The Egyptian cobra can also be found in captivity at zoos both in and outside of the snake’s natural range. The Giza Zoo and the San Diego Zoo as well as the Virginia Aquarium include the Egyptian Cobra in their reptile collection.
Bronx Zoo escape
On March 26, 2011, the Bronx Zoo informed the public that their reptile house was closed after a venomous adolescent female Banded Egyptian cobra was discovered missing from its off-exhibit enclosure on March 25. Zoo officials were confident the missing cobra would be found in the building and not outside, since the Egyptian cobra is known to be uncomfortable in open areas. The snake's metabolism would also have been impacted by the cold weather outdoors at that time in the Bronx. The cobra was found in a dark corner of the zoo's reptile house on March 31, 2011, in good health. After a contest, she was named "Mia" for "missing in action."
They occur in a wide variety of habitats like, steppes, dry to moist savannas, arid semi-desert regions with some water and vegetation. This species is frequently found near water. The Egyptian cobra is also found in agricultural fields and scrub vegetation. These cobras do also occur in the presence of humans where they often enter houses. They are attracted to the human villages by chickens and rats that are attracted by garbage. There are also notes of Egyptian cobras swimming in the Mediterranean sea, so they seem to like water where they have been found quite often.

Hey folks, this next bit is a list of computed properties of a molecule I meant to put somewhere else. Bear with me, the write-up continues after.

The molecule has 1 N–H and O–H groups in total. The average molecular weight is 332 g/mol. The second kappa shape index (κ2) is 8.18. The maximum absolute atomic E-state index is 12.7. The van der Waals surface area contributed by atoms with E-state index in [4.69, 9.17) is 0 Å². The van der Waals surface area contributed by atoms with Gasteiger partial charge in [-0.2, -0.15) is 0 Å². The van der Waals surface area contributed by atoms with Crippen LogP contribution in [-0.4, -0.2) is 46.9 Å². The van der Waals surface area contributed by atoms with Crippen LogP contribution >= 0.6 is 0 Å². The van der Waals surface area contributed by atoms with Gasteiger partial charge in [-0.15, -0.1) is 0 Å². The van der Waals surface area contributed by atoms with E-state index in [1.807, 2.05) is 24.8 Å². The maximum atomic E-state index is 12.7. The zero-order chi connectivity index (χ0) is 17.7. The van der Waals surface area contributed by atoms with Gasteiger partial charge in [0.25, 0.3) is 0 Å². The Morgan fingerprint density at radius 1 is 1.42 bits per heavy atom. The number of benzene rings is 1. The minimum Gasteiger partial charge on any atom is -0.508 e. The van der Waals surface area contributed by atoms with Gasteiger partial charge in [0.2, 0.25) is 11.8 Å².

Behavior and ecology
The Egyptian cobra is a terrestrial and crepuscular or nocturnal species. It can however, be seen basking in the sun at times in the early morning. This species shows a preference for a permanent home base in abandoned animal burrows, termite mounds or rock outcrops. It is an active forager sometimes entering human habitations, especially when hunting domestic fowl. Like other cobra species, it generally attempts to escape when approached, at least for a few metres, but if threatened it assumes the typical upright posture with the hood expanded and strikes. This species prefers to eat toads, but it will prey on small mammals, birds, eggs, lizards and other snakes.